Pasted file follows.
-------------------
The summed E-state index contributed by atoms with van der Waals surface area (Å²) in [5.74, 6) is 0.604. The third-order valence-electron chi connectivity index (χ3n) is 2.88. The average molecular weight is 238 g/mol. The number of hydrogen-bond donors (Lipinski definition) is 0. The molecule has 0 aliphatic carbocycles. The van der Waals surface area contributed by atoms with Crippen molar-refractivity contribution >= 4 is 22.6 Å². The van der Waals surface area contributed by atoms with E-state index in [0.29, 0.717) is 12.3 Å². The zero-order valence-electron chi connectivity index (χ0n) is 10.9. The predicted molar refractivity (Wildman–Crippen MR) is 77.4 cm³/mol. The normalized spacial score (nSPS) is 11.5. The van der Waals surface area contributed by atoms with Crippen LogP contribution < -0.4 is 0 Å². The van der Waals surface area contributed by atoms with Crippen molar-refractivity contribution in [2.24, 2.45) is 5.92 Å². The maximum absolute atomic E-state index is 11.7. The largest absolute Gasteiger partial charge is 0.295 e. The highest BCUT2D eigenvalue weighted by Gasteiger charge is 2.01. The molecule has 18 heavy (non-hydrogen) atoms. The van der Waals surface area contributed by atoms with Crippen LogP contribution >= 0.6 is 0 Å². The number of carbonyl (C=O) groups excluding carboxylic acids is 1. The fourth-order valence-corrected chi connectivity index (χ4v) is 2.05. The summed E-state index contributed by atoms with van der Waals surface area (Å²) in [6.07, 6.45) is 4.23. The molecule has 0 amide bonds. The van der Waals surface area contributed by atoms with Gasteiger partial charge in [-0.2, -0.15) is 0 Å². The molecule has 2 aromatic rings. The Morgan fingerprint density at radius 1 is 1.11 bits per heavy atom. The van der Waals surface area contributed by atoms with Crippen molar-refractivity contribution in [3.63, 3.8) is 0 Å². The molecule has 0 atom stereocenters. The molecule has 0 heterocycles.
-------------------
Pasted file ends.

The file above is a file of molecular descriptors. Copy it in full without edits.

The summed E-state index contributed by atoms with van der Waals surface area (Å²) in [5.74, 6) is 0.604. The third-order valence-electron chi connectivity index (χ3n) is 2.88. The average molecular weight is 238 g/mol. The number of hydrogen-bond donors (Lipinski definition) is 0. The molecule has 0 aliphatic carbocycles. The van der Waals surface area contributed by atoms with Crippen molar-refractivity contribution >= 4 is 22.6 Å². The van der Waals surface area contributed by atoms with E-state index in [0.29, 0.717) is 12.3 Å². The zero-order valence-electron chi connectivity index (χ0n) is 10.9. The predicted molar refractivity (Wildman–Crippen MR) is 77.4 cm³/mol. The normalized spacial score (nSPS) is 11.5. The van der Waals surface area contributed by atoms with Crippen LogP contribution < -0.4 is 0 Å². The van der Waals surface area contributed by atoms with Crippen molar-refractivity contribution in [2.24, 2.45) is 5.92 Å². The maximum absolute atomic E-state index is 11.7. The largest absolute Gasteiger partial charge is 0.295 e. The highest BCUT2D eigenvalue weighted by Gasteiger charge is 2.01. The molecule has 18 heavy (non-hydrogen) atoms. The van der Waals surface area contributed by atoms with Crippen LogP contribution >= 0.6 is 0 Å². The number of carbonyl (C=O) groups excluding carboxylic acids is 1. The fourth-order valence-corrected chi connectivity index (χ4v) is 2.05. The summed E-state index contributed by atoms with van der Waals surface area (Å²) in [6.07, 6.45) is 4.23. The molecule has 0 amide bonds. The van der Waals surface area contributed by atoms with Gasteiger partial charge in [-0.2, -0.15) is 0 Å². The molecule has 2 aromatic rings. The Morgan fingerprint density at radius 1 is 1.11 bits per heavy atom. The van der Waals surface area contributed by atoms with Crippen molar-refractivity contribution in [3.63, 3.8) is 0 Å². The molecule has 0 atom stereocenters. The molecule has 0 heterocycles.